Turn Your Radio On
Dr. Jon Burnham preached this sermon from John 14:8-17, 25-27
at Batesville Presbyterian Church on May 27, 2007
Roy Acuff may have been referring to our gospel reading when he sang: "Get in touch with God; turn your radio on." Two things are required in order to turn the radio on. First, we must be able to see the radio in order to turn to the power radio on. Second, we've got to be able to hear the radio in order to listen to the Master's radio. Jesus addresses spiritual hearing and seeing in our text today.
First, he talks about spiritual sight. Although we tend to taken our vision for granted, there are 174 million visually impaired people in the world accounting for approximately 2.6 percent of the population, with around 0.6% being completely blind. From what I have heard from people who are visually impaired, the worst aspect of blindness is not being able to read. To solve that problem, Ray Kurzweil recently invented a digital camera that can take a photograph of a book or any object such as a list of ingredients in a can of soup. The camera searches for words in the photo, organizes them, then reads them aloud. This camera/scanner/talking device, called the Kurzweil National Federation of the Blind Reader, is helping the blind to better function in the world. Ray Kurzweil wants to help cure people who are physically blind. I'm sure Jesus is applauding for Ray Kurzweil's reader. In fact, Jesus' healing interest encompasses both physical and spiritual blindness.
It would be helpful if someone would develop a tool to assist with spiritual blindness, for spiritual vision helps us to see reality and our place in the world. Philip seems to sense this truth, when he says to Jesus, "Lord, show us the Father, and we will be satisfied." Jesus responds: "Look at me and you are looking at the Father." The best way to get a clear picture of what God is like by looking at Jesus Christ. This truth is embedded in the spiritual song whose lyrics invite us to: "Turn your eyes upon Jesus. Look full in his wonderful face. And the things of the world will grow strangely dim, in the light of his glory and grace." Jesus is the splitting image of his Father, but some folks cannot see Jesus' resemblance to the Father. They are spiritually blind. Jesus wants to cure people who are spiritually blind. That is what Jesus meant when he said his mission was to restore sight to the blind. We see God best when we look at the person of Jesus Christ.
Similarly, we hear God best when we hear Jesus Christ. Hearing is the second aspect of discipleship Jesus addresses in our text. Jesus says to Philip: "Very truly, I tell you, the one who believes in me will also do the works that I do, and, in fact, will do greater works than these..." (John 14:12) Jesus tells us that our belief in him opens to door to miracles in our lives and in the life of the world. He tells us we will do greater works than these. The secret to spiritual power is listening to what Jesus says. Basil Penington describes human beings as "a certain listening." We are a certain listening and in order to develop as human beings we must develop our spiritual hearing apparatus.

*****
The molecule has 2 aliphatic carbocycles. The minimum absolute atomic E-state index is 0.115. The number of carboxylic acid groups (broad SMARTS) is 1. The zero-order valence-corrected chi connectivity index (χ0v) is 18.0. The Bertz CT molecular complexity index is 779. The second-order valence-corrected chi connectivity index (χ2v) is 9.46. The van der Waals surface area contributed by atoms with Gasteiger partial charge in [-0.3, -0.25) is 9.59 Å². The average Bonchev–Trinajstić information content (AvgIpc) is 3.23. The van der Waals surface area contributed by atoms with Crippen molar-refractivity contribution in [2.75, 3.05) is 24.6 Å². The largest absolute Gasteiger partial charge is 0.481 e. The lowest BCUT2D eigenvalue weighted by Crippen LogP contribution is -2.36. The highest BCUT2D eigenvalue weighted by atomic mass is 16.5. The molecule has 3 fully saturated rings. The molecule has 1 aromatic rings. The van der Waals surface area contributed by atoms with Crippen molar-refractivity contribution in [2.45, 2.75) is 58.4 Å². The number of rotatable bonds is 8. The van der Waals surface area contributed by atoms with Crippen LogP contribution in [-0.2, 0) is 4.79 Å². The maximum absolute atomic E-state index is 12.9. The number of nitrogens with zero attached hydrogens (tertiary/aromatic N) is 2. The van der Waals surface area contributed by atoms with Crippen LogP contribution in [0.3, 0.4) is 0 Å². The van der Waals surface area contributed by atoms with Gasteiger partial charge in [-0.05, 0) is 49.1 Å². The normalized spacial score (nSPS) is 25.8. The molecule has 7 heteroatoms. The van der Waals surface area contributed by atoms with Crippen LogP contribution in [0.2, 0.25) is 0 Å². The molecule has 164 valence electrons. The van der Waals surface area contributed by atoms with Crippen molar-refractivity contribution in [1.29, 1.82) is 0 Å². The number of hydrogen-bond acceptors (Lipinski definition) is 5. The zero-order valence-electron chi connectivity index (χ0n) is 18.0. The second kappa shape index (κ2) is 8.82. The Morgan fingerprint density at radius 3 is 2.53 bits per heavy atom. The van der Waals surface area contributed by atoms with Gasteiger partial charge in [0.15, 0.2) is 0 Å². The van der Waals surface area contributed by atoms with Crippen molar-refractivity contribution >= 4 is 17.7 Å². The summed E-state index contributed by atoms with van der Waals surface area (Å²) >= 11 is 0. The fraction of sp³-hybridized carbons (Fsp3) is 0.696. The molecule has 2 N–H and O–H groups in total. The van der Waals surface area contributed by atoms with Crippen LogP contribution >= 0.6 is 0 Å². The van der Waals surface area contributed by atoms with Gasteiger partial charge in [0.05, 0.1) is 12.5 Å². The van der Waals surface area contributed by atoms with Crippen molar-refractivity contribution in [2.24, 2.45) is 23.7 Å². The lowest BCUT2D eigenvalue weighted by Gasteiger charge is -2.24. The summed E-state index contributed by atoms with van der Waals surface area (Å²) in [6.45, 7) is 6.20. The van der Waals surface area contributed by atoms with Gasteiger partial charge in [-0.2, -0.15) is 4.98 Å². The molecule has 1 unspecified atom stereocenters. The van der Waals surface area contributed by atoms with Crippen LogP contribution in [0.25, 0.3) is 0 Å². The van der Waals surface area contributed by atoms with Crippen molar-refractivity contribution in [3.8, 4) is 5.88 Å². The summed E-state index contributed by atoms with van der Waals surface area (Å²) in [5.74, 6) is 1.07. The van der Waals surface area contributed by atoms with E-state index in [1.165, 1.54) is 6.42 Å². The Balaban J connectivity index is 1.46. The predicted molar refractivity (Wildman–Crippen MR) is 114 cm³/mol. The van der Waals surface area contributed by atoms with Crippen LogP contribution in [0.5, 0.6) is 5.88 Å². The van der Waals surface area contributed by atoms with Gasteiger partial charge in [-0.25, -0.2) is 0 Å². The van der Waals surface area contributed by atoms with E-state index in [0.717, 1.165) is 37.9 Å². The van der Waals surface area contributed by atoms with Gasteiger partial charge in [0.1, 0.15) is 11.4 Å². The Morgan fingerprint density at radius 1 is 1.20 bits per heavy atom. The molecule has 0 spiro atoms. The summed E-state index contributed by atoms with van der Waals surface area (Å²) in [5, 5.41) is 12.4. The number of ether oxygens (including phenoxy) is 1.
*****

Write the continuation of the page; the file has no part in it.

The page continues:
Bill Moyers Journal presented an illuminating interview with Maxine Hong Kingston, acclaimed author of many books including the her latest book Veterans of War, Veterans of Peace. For the past 15 years, Kingston has been working with veterans — more than 500 soldiers from World War II, from Vietnam, and now, from Iraq — as well as other survivors of war to convert the horrors they experienced into the words and stories that Kingston believes will help them cope and survive. The routine at Ms. Kingston's retreats invites veterans to write their stories in the morning and share them, if they are able, in the afternoon. Some veterans suffering from post-traumatic stress syndrome, after 30 years of silence, were finally able to share their war stories. Some experienced a tremendous liberation and freedom from sharing their stories and being heard. Healing comes when we share our stories, when we listen to one another.
Hearing impaired persons may depend on both hearing-aids and lip-reading. They admit to it being important to see the speaker's face in conversation. Jesus alludes to the connection between seeing and hearing when he tells Philip: "Look at me and you are seeing God." Jesus then speaks to Philip and invites him to believe that Jesus does the very things God does. Jesus says, "Look at me and watch what I do and you will see God and discover what God does. Listen to me and you will hear God speak to you."
Hearing and seeing are both vital aspects of Christian discipleship. God's birthday gift to the church on Pentecost, and to each of us during our baptism, is a spiritual radio receiver called Holy Spirit. Our challenge as Christians is to see and hear God's radio. We see God's radio in the person of Jesus Christ. We hear God's radio when we hear the Holy Spirit speaking to us in nature, other people, or even a song on the radio.
We know we are tuned in to God's radio when w are receiving Christ's peace. The Mater's radio leads us in the way of peace. Over time, when we keep our hearts tuned to the Spirit's frequency of peace, we come to embody peace and express peace in the world. Jesus referred to his peace as the "peace that passes understanding." This peace is the primary gift Jesus gives us. As he says in our gospel reading this morning, "Peace I leave with you; my peace I give to you. I do not give as the world gives." Christ does not give peace and then take it away. Christ's peace is an abiding peace. So he says, "Do not let you hearts be troubled, and do not let them be afraid." There is nothing to fear.
Let's look to Christ and listen for Holy Spirit. And while we're at it, let's follow Roy Acuff's advice: "Turn the lights down low and listen to the Master's radio. Get in touch with God. Turn your radio on!"